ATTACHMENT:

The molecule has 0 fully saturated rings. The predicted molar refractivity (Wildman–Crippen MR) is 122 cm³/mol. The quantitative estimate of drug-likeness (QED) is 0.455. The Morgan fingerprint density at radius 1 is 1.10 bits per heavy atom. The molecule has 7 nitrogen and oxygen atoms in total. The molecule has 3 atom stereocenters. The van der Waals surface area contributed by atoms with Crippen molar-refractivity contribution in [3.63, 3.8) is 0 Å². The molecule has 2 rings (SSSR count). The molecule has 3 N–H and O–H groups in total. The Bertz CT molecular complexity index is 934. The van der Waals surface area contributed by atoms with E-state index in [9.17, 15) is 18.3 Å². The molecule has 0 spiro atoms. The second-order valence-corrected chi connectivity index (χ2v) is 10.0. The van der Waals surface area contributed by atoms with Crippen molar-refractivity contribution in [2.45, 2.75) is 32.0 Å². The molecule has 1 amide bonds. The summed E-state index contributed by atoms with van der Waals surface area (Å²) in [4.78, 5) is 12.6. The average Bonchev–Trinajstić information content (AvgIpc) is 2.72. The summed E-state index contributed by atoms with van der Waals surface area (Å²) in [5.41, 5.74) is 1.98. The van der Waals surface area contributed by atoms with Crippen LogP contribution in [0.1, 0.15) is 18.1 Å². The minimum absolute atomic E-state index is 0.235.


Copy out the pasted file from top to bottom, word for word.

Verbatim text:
The molecule has 0 fully saturated rings. The predicted molar refractivity (Wildman–Crippen MR) is 122 cm³/mol. The quantitative estimate of drug-likeness (QED) is 0.455. The Morgan fingerprint density at radius 1 is 1.10 bits per heavy atom. The molecule has 7 nitrogen and oxygen atoms in total. The molecule has 3 atom stereocenters. The van der Waals surface area contributed by atoms with Crippen molar-refractivity contribution in [3.63, 3.8) is 0 Å². The molecule has 2 rings (SSSR count). The molecule has 3 N–H and O–H groups in total. The Bertz CT molecular complexity index is 934. The van der Waals surface area contributed by atoms with E-state index in [9.17, 15) is 18.3 Å². The molecule has 0 spiro atoms. The second-order valence-corrected chi connectivity index (χ2v) is 10.0. The van der Waals surface area contributed by atoms with Crippen molar-refractivity contribution in [2.45, 2.75) is 32.0 Å². The molecule has 1 amide bonds. The summed E-state index contributed by atoms with van der Waals surface area (Å²) in [4.78, 5) is 12.6. The average Bonchev–Trinajstić information content (AvgIpc) is 2.72. The summed E-state index contributed by atoms with van der Waals surface area (Å²) in [5.41, 5.74) is 1.98. The van der Waals surface area contributed by atoms with Crippen LogP contribution in [0.1, 0.15) is 18.1 Å². The minimum absolute atomic E-state index is 0.235.